Selling its 9.99% share
Melco Resorts and Entertainment has sold its 9.99% stake in the Australian casino company Crown Resorts. The purchaser of the shares is The Blackstone Group, an asset management company in the United States.
a 37.3% loss on the acquisition price Melco paid in May 2019
The transaction was filed on Wednesday through the Australian Securities Exchange. The deal sees 67,675,000 Crown Resorts shares being sold for AU$8.15 (US$5.32) per share. In total, the deal is worth AU$551.6m (US$360m), registering a 37.3% loss on the acquisition price Melco paid in May 2019.
Melco Resorts warned recently that it may need to sell its stake in Crown Resorts due to it being a “potential source of liquidity”.
Origins of the deal
Melco Resorts initially paid AU$13 ($8.49) per share in May after buying the position from CPH Crown Holdings. The company is under the control of Australian billionaire and majority owner of Crown Resorts, James Packer. The initial investment by Melco Resorts totaled almost AU$880m (US$574m).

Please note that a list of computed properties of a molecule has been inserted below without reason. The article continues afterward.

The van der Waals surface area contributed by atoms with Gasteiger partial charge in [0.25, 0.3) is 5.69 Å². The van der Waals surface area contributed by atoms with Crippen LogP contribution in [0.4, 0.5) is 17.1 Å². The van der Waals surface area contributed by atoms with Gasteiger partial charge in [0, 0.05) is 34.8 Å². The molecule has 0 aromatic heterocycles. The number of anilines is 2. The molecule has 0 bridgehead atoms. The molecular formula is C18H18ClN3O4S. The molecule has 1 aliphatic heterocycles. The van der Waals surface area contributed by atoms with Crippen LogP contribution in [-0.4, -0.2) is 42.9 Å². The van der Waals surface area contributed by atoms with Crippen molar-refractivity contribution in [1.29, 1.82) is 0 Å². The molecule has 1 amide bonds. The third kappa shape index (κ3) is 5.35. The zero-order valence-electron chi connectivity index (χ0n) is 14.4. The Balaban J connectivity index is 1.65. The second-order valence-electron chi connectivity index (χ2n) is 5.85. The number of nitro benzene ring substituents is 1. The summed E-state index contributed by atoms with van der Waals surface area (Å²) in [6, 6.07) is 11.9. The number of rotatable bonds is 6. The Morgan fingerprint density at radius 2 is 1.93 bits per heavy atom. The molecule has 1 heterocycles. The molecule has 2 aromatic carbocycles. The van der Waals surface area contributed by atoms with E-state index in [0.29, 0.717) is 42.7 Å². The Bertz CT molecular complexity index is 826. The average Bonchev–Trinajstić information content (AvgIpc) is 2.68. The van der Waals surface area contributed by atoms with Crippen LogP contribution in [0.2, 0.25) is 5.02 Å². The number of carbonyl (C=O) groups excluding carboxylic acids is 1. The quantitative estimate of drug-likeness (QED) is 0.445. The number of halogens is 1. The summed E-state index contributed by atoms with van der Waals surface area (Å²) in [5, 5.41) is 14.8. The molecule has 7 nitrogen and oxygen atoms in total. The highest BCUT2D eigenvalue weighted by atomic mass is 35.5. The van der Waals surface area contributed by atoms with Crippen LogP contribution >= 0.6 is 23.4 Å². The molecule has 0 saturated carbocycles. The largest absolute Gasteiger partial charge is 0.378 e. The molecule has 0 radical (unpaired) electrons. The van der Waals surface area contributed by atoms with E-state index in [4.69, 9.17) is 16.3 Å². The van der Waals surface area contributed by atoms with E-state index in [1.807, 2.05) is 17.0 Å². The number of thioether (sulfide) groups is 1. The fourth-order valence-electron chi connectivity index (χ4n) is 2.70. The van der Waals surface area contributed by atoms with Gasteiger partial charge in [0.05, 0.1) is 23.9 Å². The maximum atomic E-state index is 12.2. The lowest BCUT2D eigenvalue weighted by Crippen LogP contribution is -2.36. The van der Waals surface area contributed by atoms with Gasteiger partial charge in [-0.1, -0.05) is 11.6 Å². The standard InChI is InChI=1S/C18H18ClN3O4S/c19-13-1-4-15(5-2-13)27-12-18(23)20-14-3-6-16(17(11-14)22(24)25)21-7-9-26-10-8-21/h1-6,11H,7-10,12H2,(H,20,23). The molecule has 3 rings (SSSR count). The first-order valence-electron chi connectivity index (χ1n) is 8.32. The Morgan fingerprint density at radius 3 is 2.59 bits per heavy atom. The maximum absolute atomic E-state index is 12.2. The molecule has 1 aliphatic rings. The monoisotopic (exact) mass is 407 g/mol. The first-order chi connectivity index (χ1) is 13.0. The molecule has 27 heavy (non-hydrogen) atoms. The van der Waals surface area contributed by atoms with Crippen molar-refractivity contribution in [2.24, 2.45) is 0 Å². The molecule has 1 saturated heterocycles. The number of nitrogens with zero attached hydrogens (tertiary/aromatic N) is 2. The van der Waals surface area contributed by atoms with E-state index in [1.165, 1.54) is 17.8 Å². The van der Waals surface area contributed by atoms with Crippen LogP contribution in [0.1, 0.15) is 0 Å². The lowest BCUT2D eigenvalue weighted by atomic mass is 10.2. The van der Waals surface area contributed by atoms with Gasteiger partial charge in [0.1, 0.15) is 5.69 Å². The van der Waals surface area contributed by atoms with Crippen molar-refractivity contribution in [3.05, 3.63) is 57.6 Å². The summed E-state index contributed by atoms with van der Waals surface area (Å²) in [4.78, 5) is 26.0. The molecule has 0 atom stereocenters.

originally planning to increase its Crown Resorts stake to 19.99%
Melco was originally planning to increase its Crown Resorts stake to 19.99% through a second investment. However, it did a U-turn on this strategy in February in the wake of the coronavirus pandemic, before announcing its decision to sell the 9.99% stake it had in the company.
Facing uncertain times
As well as the ongoing Barangaroo inquiry, Crown Resorts is dealing with the fallout from casino closures amid the ongoing lockdown. It owns a number of major properties in Australia, all of which have remained shut since March 23.
As a result of the closures, Crown Resorts was forced to furlough about 11,500 of its workers. To date, Australia has seen over 6,700 confirmed cases of the coronavirus, with 88 deaths so far.
Melco Resorts has casino investments in Macau, the Philippines, and Cyprus. With most of its operations in the badly hit Asia region, the company says the pandemic has had a material effect on its financial condition and future prospects. Analysts believe that casino revenues in Macau are unlikely to get back to pre-coronavirus levels until 2022.